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Home > Books > Mason > North American Bows, Arrows and Quivers > Notes on the Bows, Arrows, and Quivers of Various Tribes - Part 7
Notes on the Bows, Arrows, and Quivers of Various Tribes
Part 7 of 7

Father Morice says that "the only pursuit for which our Dene may be said to have been amply provided with home-made implements was war and its allied occupation, hunting. The offensive weapons in use among them were arrows, spears, lances, and casse-tetes.

"The only really polished stone implement of Dene manufacture was the eaelh or casse tete. The specimen illustrated is of a hard granite stone. A variety of that weapon, similar in form, but more elon gated (being at least twice as long) was usually made of cariboo horn.

"Apart from the common arrows, the Carriers made use of two other varieties of missiles of Sekanais origin. The heads of both kinds were made from cariboo horn. The first of these, called krachaenkwaelh (cut arrow) by the Carriers, was conical in form and not less than 6 inches in length. The broader extremity thereof was hollowed out to receive a wooden shaft which served to dart it off from the bow like a common arrow, with this difference, however, that when in motion the horn point detached itself from the shaft. This projectile was deadly, and intended only for use against an enemy or for killing large game. To shoot smaller game, such as grouse, rabbits, etc., they had recourse to a curiously-wrought triple arrow head consisting of three flat pieces of bone or horn triangular in shape and not unlike the feathers on a sea-otter arrow. These plates were seized to the arrow shaft in several places by sinew passing through the plates and around the wood. The manner of fast ening to the shaft was similar to that delineated in Morice's fig. 14."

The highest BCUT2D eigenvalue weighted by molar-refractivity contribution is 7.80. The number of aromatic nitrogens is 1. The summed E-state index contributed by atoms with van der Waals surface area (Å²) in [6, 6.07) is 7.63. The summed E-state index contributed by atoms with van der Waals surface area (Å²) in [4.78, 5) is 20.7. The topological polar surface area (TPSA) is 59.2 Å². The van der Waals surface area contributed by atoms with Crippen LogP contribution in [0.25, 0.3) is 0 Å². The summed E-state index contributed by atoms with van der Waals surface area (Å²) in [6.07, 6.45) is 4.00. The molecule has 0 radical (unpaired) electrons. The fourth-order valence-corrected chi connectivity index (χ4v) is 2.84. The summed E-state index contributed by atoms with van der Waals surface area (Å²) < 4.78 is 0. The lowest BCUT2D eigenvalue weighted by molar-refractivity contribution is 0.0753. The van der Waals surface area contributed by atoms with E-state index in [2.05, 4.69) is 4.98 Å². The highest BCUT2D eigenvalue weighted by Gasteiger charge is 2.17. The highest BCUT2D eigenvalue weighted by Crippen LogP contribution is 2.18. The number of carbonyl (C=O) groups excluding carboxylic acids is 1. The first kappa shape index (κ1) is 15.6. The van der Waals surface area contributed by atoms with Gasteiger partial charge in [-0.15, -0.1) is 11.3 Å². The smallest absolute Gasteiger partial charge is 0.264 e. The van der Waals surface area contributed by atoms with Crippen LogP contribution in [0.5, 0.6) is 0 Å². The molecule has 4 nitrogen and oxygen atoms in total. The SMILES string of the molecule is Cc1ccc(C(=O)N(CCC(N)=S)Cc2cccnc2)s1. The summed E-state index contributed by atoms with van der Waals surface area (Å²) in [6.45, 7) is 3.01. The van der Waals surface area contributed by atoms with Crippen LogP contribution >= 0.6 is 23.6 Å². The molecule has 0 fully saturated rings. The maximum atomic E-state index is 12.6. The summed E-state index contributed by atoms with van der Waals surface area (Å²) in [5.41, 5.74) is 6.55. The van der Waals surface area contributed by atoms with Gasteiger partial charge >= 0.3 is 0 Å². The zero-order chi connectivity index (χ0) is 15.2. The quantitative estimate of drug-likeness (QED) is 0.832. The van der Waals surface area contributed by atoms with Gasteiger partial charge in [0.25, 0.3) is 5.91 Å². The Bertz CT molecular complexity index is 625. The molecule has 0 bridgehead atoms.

The knives were ordinarily made of the common arrow-head flint, but those of beaver teeth were more esteemed.

"Their arrow, common arrow heads, were of two kinds, bone and flint. The first were made of the front teeth of the beaver, reduced by scraping to the required shape. They were reputed the most effec tive. Flint arrow-heads were of different sizes, forms, and material. They are produced in Morice's paper for the sake of comparison with those used by the mound-builders of Illinois and other States of the American Union with which they will be found identical in shape and material, though a distance of at least 2,000 miles separate the Aborigines who made them. He says the 'two marked A and B maybe described as the typical arrow-heads of the Western Denes, and are of the blackish resonant flint, generally used in the fabrication of aboriginal weapons. C and D are composed of a semi-translucent bluish variety of siliceous stone not so common and consequently more prized than the ordinary arrow flint. E represents the most beautiful of all the Dene arrow-heads in my possession. It has been ingeniously chipped from a hard crystalline species of dint, and its form and finish display evidences of, I should say, exceptionally good workmanship. Some are also formed of a whitish siliceous pebble; but the points made therewith are, as a rule, of a rather rough description.'"